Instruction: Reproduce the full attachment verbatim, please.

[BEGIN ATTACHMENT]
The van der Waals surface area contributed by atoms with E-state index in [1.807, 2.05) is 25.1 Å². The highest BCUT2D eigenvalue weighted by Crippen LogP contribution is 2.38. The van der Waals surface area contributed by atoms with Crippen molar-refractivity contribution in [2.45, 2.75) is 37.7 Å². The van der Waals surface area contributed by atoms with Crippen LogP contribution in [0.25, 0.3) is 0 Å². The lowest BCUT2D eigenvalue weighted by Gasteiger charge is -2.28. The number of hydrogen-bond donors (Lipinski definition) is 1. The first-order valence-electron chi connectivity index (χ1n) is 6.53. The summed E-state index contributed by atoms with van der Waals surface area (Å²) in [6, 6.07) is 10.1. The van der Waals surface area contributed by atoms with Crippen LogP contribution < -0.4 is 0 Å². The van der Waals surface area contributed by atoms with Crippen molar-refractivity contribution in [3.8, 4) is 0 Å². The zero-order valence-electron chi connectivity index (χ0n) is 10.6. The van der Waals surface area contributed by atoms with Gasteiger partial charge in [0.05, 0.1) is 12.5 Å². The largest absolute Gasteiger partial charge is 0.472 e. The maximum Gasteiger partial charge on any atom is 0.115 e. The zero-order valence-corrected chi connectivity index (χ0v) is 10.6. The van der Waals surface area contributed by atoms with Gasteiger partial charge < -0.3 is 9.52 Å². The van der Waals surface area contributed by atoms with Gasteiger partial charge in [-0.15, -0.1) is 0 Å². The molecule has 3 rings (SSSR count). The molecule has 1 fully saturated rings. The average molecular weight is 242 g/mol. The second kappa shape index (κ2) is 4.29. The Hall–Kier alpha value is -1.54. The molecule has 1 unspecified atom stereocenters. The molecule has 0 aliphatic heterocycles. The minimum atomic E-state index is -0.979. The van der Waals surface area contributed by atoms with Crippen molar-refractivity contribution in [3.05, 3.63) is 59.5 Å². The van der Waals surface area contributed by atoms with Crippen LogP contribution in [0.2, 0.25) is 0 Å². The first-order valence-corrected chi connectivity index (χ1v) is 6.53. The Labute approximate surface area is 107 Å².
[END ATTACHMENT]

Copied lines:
The van der Waals surface area contributed by atoms with E-state index in [1.807, 2.05) is 25.1 Å². The highest BCUT2D eigenvalue weighted by Crippen LogP contribution is 2.38. The van der Waals surface area contributed by atoms with Crippen molar-refractivity contribution in [2.45, 2.75) is 37.7 Å². The van der Waals surface area contributed by atoms with Crippen LogP contribution in [0.25, 0.3) is 0 Å². The lowest BCUT2D eigenvalue weighted by Gasteiger charge is -2.28. The number of hydrogen-bond donors (Lipinski definition) is 1. The first-order valence-electron chi connectivity index (χ1n) is 6.53. The summed E-state index contributed by atoms with van der Waals surface area (Å²) in [6, 6.07) is 10.1. The van der Waals surface area contributed by atoms with Crippen LogP contribution < -0.4 is 0 Å². The van der Waals surface area contributed by atoms with Crippen molar-refractivity contribution in [3.8, 4) is 0 Å². The zero-order valence-electron chi connectivity index (χ0n) is 10.6. The van der Waals surface area contributed by atoms with Gasteiger partial charge in [0.05, 0.1) is 12.5 Å². The largest absolute Gasteiger partial charge is 0.472 e. The maximum Gasteiger partial charge on any atom is 0.115 e. The zero-order valence-corrected chi connectivity index (χ0v) is 10.6. The van der Waals surface area contributed by atoms with Gasteiger partial charge < -0.3 is 9.52 Å². The van der Waals surface area contributed by atoms with Gasteiger partial charge in [-0.15, -0.1) is 0 Å². The molecule has 3 rings (SSSR count). The molecule has 1 fully saturated rings. The average molecular weight is 242 g/mol. The second kappa shape index (κ2) is 4.29. The Hall–Kier alpha value is -1.54. The molecule has 1 unspecified atom stereocenters. The molecule has 0 aliphatic heterocycles. The minimum atomic E-state index is -0.979. The van der Waals surface area contributed by atoms with Crippen molar-refractivity contribution in [3.05, 3.63) is 59.5 Å². The van der Waals surface area contributed by atoms with Crippen LogP contribution in [0.2, 0.25) is 0 Å². The first-order valence-corrected chi connectivity index (χ1v) is 6.53. The Labute approximate surface area is 107 Å².